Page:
Language Guide
Using Estar with Conditions

Using Estar with Conditions


While both ser and estar can translate to to be in English, they aren't interchangeable in Spanish.

  • Ser is used to classify and identify permanent or lasting attributes.
  • Estar is used to indicate temporary states and locations.

A simple way to remember some of the uses of estar is to think of the mnemonic device (something that helps you remember information) LoCo, which stands for Locations and Conditions. This article covers conditions. Let's take a look!

Using Estar with Conditions

Estar is used to express feelings or temporary physical condition. A condition can be an emotion, a temporary physical state, or a temporary mental state, among others.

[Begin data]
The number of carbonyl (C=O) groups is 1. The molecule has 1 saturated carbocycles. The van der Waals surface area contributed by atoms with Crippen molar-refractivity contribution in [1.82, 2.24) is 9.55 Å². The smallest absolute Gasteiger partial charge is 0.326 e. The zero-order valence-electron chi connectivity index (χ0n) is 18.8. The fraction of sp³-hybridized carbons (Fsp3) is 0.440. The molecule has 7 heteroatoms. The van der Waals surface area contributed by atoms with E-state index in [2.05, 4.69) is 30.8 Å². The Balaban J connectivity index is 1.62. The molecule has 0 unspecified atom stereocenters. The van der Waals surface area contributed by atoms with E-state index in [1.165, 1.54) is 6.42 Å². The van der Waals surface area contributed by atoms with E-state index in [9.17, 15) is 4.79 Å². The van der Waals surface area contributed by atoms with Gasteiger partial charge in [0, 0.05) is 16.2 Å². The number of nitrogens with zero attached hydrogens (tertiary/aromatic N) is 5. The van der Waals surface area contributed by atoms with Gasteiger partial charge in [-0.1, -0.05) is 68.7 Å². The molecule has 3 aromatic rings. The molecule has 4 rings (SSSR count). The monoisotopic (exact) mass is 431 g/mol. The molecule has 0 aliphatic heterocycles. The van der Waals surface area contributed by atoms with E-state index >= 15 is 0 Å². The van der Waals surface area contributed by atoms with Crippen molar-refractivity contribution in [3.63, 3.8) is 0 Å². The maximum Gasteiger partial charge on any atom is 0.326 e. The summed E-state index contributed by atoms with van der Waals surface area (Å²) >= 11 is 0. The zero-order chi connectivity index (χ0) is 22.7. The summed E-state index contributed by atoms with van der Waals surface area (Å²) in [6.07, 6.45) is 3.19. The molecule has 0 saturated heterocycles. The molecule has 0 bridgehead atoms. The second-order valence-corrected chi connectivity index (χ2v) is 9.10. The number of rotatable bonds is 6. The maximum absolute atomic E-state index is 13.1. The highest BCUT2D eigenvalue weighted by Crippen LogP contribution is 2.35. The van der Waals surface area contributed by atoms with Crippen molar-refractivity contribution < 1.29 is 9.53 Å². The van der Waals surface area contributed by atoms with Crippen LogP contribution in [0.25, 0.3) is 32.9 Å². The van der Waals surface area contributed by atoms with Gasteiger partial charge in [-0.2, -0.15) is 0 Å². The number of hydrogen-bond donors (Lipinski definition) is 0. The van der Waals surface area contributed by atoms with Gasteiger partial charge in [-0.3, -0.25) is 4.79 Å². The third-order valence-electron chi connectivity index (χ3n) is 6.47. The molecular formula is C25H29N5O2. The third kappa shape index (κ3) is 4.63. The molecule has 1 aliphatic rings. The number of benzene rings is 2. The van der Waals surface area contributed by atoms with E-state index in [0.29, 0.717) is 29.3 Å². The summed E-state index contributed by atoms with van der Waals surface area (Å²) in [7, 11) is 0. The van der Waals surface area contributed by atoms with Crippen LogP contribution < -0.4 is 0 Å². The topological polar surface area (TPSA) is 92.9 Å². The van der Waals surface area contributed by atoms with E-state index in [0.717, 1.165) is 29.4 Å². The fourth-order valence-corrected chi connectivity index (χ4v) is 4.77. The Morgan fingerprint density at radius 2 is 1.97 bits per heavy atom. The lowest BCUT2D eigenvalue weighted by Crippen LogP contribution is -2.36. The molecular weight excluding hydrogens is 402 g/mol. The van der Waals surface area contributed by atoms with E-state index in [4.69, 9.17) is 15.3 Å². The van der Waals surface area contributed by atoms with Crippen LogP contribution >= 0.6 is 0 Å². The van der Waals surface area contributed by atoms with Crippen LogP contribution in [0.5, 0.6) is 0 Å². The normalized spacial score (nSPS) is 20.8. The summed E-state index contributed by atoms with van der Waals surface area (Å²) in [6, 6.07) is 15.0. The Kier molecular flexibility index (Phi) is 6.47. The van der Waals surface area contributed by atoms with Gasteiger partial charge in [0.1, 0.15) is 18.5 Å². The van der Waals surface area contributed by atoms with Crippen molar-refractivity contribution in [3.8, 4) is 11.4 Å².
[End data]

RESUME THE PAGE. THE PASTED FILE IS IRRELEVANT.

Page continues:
Estoy triste.
I am sad.
Ella está contenta porque recibió unas flores de su novio.
She is happy because she received some flowers from her boyfriend.

Temporary Physical States

Estoy cansada esta mañana.
I am tired this morning.
Mis niños están enfermos hoy.
My children are sick today.

Temporary Mental States

Mi padre está un poco loco.
My father is (acting) a little crazy.
Los estudiantes están muy confundidos.
The students are very confused.

Tip Time

A helpful tip for remembering conditions is to ask yourself Can I feel _ ?

  • If the answer is yes, use should probably use estar.
  • If the answer is no or not really, you should probably use ser.


You're not sure if you should use estar or ser with the adjective triste (sad). You ask yourself Can I feel sad? and answer Yes! So you use estar: Estoy triste.  (I'm sad.) Morena (Brunette)

Example: Rubia

You're not sure if you should use estar or ser with the adjective rubia (blonde). You ask yourself Can I feel blonde? and answer Not really. So you use ser: Soy rubia.  (I'm blonde.)

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